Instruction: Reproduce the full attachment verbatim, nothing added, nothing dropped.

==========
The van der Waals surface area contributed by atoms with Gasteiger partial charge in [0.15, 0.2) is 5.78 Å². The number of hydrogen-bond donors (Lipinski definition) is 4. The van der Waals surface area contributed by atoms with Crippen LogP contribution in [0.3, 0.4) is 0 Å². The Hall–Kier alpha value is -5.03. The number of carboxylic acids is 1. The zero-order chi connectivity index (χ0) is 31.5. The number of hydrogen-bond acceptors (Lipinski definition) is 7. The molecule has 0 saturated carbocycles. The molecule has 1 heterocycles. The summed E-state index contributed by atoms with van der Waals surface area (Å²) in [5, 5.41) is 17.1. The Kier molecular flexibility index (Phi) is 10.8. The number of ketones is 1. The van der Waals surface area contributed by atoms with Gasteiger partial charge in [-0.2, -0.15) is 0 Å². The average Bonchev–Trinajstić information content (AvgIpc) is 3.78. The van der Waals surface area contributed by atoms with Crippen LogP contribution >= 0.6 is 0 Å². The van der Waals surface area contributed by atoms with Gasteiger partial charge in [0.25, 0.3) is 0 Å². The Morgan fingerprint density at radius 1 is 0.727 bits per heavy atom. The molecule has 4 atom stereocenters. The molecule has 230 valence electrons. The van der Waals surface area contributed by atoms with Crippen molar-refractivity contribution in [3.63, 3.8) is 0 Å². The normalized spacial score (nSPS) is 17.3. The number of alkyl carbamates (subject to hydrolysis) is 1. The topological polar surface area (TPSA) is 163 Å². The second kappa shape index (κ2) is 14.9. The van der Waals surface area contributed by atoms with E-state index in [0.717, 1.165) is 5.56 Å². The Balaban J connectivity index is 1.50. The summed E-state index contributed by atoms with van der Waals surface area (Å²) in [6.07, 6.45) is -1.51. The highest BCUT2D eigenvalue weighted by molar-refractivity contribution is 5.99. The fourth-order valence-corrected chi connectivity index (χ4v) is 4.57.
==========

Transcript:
The van der Waals surface area contributed by atoms with Gasteiger partial charge in [0.15, 0.2) is 5.78 Å². The number of hydrogen-bond donors (Lipinski definition) is 4. The van der Waals surface area contributed by atoms with Crippen LogP contribution in [0.3, 0.4) is 0 Å². The Hall–Kier alpha value is -5.03. The number of carboxylic acids is 1. The zero-order chi connectivity index (χ0) is 31.5. The number of hydrogen-bond acceptors (Lipinski definition) is 7. The molecule has 0 saturated carbocycles. The molecule has 1 heterocycles. The summed E-state index contributed by atoms with van der Waals surface area (Å²) in [5, 5.41) is 17.1. The Kier molecular flexibility index (Phi) is 10.8. The number of ketones is 1. The van der Waals surface area contributed by atoms with Gasteiger partial charge in [-0.2, -0.15) is 0 Å². The average Bonchev–Trinajstić information content (AvgIpc) is 3.78. The van der Waals surface area contributed by atoms with Crippen LogP contribution >= 0.6 is 0 Å². The van der Waals surface area contributed by atoms with Gasteiger partial charge in [0.25, 0.3) is 0 Å². The Morgan fingerprint density at radius 1 is 0.727 bits per heavy atom. The molecule has 4 atom stereocenters. The molecule has 230 valence electrons. The van der Waals surface area contributed by atoms with Crippen molar-refractivity contribution in [3.63, 3.8) is 0 Å². The normalized spacial score (nSPS) is 17.3. The number of alkyl carbamates (subject to hydrolysis) is 1. The topological polar surface area (TPSA) is 163 Å². The second kappa shape index (κ2) is 14.9. The van der Waals surface area contributed by atoms with E-state index in [0.717, 1.165) is 5.56 Å². The Balaban J connectivity index is 1.50. The summed E-state index contributed by atoms with van der Waals surface area (Å²) in [6.07, 6.45) is -1.51. The highest BCUT2D eigenvalue weighted by molar-refractivity contribution is 5.99. The fourth-order valence-corrected chi connectivity index (χ4v) is 4.57.